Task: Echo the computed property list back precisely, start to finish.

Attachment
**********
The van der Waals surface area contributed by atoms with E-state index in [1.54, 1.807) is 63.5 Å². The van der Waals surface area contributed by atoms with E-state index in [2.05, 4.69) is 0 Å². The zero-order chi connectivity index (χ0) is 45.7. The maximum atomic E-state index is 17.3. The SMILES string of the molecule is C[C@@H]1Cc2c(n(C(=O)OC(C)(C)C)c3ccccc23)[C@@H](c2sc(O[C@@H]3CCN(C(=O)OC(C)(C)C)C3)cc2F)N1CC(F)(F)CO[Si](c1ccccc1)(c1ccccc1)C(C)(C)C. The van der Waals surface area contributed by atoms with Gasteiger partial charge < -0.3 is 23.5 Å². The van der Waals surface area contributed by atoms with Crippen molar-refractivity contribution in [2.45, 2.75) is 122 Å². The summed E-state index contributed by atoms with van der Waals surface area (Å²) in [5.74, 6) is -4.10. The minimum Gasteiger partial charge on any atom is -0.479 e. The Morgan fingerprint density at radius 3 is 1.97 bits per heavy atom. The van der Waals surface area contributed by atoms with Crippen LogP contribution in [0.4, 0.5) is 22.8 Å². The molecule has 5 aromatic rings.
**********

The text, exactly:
The van der Waals surface area contributed by atoms with E-state index in [1.54, 1.807) is 63.5 Å². The van der Waals surface area contributed by atoms with E-state index in [2.05, 4.69) is 0 Å². The zero-order chi connectivity index (χ0) is 45.7. The maximum atomic E-state index is 17.3. The SMILES string of the molecule is C[C@@H]1Cc2c(n(C(=O)OC(C)(C)C)c3ccccc23)[C@@H](c2sc(O[C@@H]3CCN(C(=O)OC(C)(C)C)C3)cc2F)N1CC(F)(F)CO[Si](c1ccccc1)(c1ccccc1)C(C)(C)C. The van der Waals surface area contributed by atoms with Gasteiger partial charge < -0.3 is 23.5 Å². The van der Waals surface area contributed by atoms with Crippen molar-refractivity contribution in [2.45, 2.75) is 122 Å². The summed E-state index contributed by atoms with van der Waals surface area (Å²) in [5.74, 6) is -4.10. The minimum Gasteiger partial charge on any atom is -0.479 e. The Morgan fingerprint density at radius 3 is 1.97 bits per heavy atom. The van der Waals surface area contributed by atoms with Crippen LogP contribution in [0.4, 0.5) is 22.8 Å². The molecule has 5 aromatic rings.